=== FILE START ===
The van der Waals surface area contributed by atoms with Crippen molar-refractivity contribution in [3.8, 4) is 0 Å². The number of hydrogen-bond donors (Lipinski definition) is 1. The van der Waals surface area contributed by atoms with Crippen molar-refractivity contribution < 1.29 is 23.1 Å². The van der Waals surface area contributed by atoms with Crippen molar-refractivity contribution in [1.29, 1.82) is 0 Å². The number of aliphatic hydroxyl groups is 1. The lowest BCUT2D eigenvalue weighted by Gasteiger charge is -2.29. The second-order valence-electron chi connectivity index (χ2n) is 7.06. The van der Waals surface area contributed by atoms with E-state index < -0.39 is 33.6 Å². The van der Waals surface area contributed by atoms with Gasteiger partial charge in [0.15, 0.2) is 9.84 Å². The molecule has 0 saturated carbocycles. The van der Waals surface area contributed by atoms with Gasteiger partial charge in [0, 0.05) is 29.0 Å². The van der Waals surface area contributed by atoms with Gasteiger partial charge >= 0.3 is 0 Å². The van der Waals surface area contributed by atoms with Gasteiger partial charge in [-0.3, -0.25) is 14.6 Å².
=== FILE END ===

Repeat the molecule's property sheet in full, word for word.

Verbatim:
The van der Waals surface area contributed by atoms with Crippen molar-refractivity contribution in [3.8, 4) is 0 Å². The number of hydrogen-bond donors (Lipinski definition) is 1. The van der Waals surface area contributed by atoms with Crippen molar-refractivity contribution < 1.29 is 23.1 Å². The van der Waals surface area contributed by atoms with Crippen molar-refractivity contribution in [1.29, 1.82) is 0 Å². The number of aliphatic hydroxyl groups is 1. The lowest BCUT2D eigenvalue weighted by Gasteiger charge is -2.29. The second-order valence-electron chi connectivity index (χ2n) is 7.06. The van der Waals surface area contributed by atoms with E-state index < -0.39 is 33.6 Å². The van der Waals surface area contributed by atoms with Gasteiger partial charge in [0.15, 0.2) is 9.84 Å². The molecule has 0 saturated carbocycles. The van der Waals surface area contributed by atoms with Gasteiger partial charge in [0, 0.05) is 29.0 Å². The van der Waals surface area contributed by atoms with Gasteiger partial charge >= 0.3 is 0 Å². The van der Waals surface area contributed by atoms with Gasteiger partial charge in [-0.3, -0.25) is 14.6 Å².